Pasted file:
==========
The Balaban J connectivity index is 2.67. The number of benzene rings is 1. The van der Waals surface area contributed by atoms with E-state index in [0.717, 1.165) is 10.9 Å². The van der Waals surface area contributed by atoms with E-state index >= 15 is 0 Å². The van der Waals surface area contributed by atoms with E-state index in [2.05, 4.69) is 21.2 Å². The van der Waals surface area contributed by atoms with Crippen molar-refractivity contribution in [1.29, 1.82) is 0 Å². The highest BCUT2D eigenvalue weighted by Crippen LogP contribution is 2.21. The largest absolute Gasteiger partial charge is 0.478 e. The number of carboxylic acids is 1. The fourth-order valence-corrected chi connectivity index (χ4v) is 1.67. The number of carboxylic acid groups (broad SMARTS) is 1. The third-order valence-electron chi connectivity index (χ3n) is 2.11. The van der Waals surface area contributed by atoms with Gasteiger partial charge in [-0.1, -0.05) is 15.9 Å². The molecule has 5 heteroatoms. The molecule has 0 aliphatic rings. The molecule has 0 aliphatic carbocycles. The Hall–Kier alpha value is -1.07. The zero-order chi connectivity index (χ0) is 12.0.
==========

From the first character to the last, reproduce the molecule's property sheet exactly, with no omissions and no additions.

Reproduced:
The Balaban J connectivity index is 2.67. The number of benzene rings is 1. The van der Waals surface area contributed by atoms with E-state index in [0.717, 1.165) is 10.9 Å². The van der Waals surface area contributed by atoms with E-state index >= 15 is 0 Å². The van der Waals surface area contributed by atoms with E-state index in [2.05, 4.69) is 21.2 Å². The van der Waals surface area contributed by atoms with Crippen molar-refractivity contribution in [1.29, 1.82) is 0 Å². The highest BCUT2D eigenvalue weighted by Crippen LogP contribution is 2.21. The largest absolute Gasteiger partial charge is 0.478 e. The number of carboxylic acids is 1. The fourth-order valence-corrected chi connectivity index (χ4v) is 1.67. The number of carboxylic acid groups (broad SMARTS) is 1. The third-order valence-electron chi connectivity index (χ3n) is 2.11. The van der Waals surface area contributed by atoms with Gasteiger partial charge in [-0.1, -0.05) is 15.9 Å². The molecule has 5 heteroatoms. The molecule has 0 aliphatic rings. The molecule has 0 aliphatic carbocycles. The Hall–Kier alpha value is -1.07. The zero-order chi connectivity index (χ0) is 12.0.